Oregon grapples with referee shortage


Winter sports season is upon us and a major issue still hangs over school sports in Oregon: the referee shortage. During the fall sports season, the scarcity led to multiple games being rescheduled, for example, football games being moved to Thursdays or volleyball playing double headers. In response to the growing issue, the Oregon School Activities Association (OSAA) released an opinion article written by Dr. Karissa Niehoff, CEO of the National Federation of State High School Associations, and Peter Weber, Executive Director of the OSAA. The article was titled “Enough is enough.” In the article, OSAA recounts the issues many referees have reported. In a survey given to departing referees 55 percent of officials who quit cited verbal abuse from coaches, parents and fans as the main reason they left. Additionally, 59 percent didn’t feel respected, 57 percent think sportsmanship is getting worse and 84 percent feel that officials are treated unfairly by spectators. 

Summit junior Nate Miller has worked as a soccer referee for around 2 years. While officiating one of his games, Miller was yelled at by a parent over an offsides call he made. Incidents like this are why many referees become burnt out by their jobs and finding replacements is difficult.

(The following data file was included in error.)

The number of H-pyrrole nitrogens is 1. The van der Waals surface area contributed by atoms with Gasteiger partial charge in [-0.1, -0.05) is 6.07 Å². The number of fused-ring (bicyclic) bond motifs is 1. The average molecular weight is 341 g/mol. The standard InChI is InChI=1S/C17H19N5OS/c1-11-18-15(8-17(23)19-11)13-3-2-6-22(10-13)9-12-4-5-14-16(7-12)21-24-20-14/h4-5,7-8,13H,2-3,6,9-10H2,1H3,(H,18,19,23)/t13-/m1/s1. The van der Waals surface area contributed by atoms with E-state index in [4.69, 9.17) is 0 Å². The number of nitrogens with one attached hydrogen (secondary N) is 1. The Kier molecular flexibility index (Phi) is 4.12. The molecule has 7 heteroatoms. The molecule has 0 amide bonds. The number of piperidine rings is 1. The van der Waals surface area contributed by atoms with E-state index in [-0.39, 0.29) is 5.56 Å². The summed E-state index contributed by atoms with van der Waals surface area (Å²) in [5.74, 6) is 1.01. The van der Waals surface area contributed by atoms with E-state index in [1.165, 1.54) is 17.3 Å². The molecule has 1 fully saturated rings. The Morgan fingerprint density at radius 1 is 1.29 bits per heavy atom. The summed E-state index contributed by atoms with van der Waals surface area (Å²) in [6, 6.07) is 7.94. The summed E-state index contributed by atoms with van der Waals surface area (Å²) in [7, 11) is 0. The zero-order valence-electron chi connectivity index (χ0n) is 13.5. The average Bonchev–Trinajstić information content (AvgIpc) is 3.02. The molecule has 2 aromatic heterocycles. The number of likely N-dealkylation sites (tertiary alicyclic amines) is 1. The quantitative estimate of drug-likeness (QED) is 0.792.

According to an OPB article, over the past few years Oregon high school basketball teams have been asked to reschedule up to 25 percent of their games. Another factor was the COVID-19 pandemic, with the fallout resulting in Central Oregon having 33 football officials and just 11 volleyball officials to spread between 10 schools as of August 2022. And with referees being burnt out in the elementary and middle school age groups, high school divisions will continue to be spread thin. 

When asked how the shortage could be solved Miller said that the best solution would be with better treatment of refs. The lower age divisions of youth sports are used as something of a farm system where more experienced referees are funneled upwards towards high school and beyond. However if these referees have repeated bad experiences on the way up they are less likely to move up the ranks. And when these referees don’t move all the way to the high school level we have issues like we have today with game cancellations and rescheduling causing chaos in what is normally a release for students. With a 15 percent drop in referees in the last year the referee shortage is hitting a critical point.

At the end of their article OSAA announced the “bench bad behavior campaign,” a social media effort designed to encourage good morals at all youth sporting events. This is just too little too late. This is no real action; a hashtag won’t do enough to stop spectators from doing what has been done for many years. There need to be real consequences at all levels of play for verbally abusing referees in order to discourage the worsening of this problem and improve the overall enjoyment and integrity of high school sports.